A theory is presented to explain known phenomena associated with lightweight objects on the surface of a liquid, and to predict other phenomena. Such objects are supported partly by hydrostatic pressure and partly by surface tension, and this latter component causes the surface of the liquid to deflect in a manner that decays rapidly with distance from each object. The forces between such objects, which may be of attraction or repulsion, stem from the interaction of these surface deflexions and are here determined by reference to the equal and opposite forces required to maintain static equilibrium. As an essential preliminary to this, and in the context of a linear theory, the equilibrium equations are derived for a floating object of arbitrary shape where the deflexions and slopes of the adjoining free surface of the liquid are also arbitrary but small. These equilibrium equations provide the boundary conditions that determine the deflexion of the free surface of the liquid based on Laplace's surface tension equation. The forces of mutual attraction or repulsion are shown to be given by certain contour integrals involving the squares of the surface deflexion and slopes surrounding each object.
One–dimensional cases of infinite strips supported on an infinite expanse of liquid are considered in detail because, first, they admit of exact, nonlinear solutions so that the range of validity of the linear theory may be estimated and, second, they demonstrate in a simple manner many of the phenomena associated with objects supported by surface tension, including: mutual attraction leading to coalesence, characteristic deflexion patterns in rafts dependent on the individual strip width, localized mutual repulsion between objects of different weights, and extensive mutual repulsion between an object and a boundary. It is also shown that a phenomenon of mutual alignment occurs with certain strips with pie–crust edge undulations.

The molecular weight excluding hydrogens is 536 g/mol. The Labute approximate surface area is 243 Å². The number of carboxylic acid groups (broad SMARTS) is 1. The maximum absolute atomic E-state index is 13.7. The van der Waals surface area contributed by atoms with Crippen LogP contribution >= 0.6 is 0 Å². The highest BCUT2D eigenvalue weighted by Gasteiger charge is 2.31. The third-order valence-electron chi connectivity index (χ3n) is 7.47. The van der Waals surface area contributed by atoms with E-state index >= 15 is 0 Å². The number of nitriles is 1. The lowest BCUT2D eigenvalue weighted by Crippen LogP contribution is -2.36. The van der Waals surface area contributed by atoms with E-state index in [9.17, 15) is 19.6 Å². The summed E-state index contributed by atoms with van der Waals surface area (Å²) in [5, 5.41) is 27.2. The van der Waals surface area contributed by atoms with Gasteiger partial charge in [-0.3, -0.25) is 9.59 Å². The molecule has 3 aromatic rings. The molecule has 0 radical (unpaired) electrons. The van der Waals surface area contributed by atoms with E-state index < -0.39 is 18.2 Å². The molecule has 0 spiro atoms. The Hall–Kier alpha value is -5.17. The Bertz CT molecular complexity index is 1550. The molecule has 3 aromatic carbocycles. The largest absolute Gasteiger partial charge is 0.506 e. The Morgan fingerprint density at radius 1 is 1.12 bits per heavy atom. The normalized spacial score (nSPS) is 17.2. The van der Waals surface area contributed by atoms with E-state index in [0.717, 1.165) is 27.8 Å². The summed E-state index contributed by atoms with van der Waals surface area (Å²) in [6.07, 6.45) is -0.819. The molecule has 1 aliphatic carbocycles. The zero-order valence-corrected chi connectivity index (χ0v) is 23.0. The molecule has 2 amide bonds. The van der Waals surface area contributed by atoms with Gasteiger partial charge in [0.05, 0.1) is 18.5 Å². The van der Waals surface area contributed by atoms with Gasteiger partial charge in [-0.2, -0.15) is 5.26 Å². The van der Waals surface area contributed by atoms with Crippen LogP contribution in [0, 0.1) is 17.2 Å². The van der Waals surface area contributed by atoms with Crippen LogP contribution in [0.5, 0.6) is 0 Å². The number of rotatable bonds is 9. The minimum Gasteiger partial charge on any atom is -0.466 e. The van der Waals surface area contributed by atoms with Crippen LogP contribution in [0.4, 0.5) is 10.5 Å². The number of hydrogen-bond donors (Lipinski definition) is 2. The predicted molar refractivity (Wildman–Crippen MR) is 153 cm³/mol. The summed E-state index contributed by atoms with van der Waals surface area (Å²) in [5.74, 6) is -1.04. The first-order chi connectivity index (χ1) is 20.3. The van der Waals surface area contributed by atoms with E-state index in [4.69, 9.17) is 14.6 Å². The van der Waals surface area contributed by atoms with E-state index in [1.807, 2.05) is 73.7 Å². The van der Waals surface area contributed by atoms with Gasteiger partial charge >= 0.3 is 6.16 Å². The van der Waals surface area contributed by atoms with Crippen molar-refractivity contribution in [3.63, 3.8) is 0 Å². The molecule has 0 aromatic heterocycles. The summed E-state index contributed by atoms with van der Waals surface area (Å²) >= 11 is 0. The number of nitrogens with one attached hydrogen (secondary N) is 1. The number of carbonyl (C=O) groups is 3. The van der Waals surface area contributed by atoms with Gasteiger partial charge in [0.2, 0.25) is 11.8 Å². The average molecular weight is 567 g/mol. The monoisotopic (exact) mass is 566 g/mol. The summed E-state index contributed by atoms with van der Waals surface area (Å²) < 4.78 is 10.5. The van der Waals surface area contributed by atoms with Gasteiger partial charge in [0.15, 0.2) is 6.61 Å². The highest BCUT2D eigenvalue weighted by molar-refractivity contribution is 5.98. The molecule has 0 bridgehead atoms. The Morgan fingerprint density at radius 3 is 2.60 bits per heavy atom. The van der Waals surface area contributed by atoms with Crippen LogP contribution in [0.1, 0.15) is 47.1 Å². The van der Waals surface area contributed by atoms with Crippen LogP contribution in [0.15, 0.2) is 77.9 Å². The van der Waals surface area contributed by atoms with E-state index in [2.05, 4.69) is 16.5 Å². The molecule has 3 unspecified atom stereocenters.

An analysis is given of the toppling instability of an upright circular cylinder, and its equilibrium state if its centre of gravity is radially offset; we also outline an inverse method of analysis for determining the forces of mutual attraction between discs of arbitrary shape, and the method is demonstrated for two touching oval discs. Finally, attention is given to the forces of mutual attraction within and between coalescences of numerous objects whose individual linear dimensions are small in comparison with the capillary length.
Various results are supported by experiment.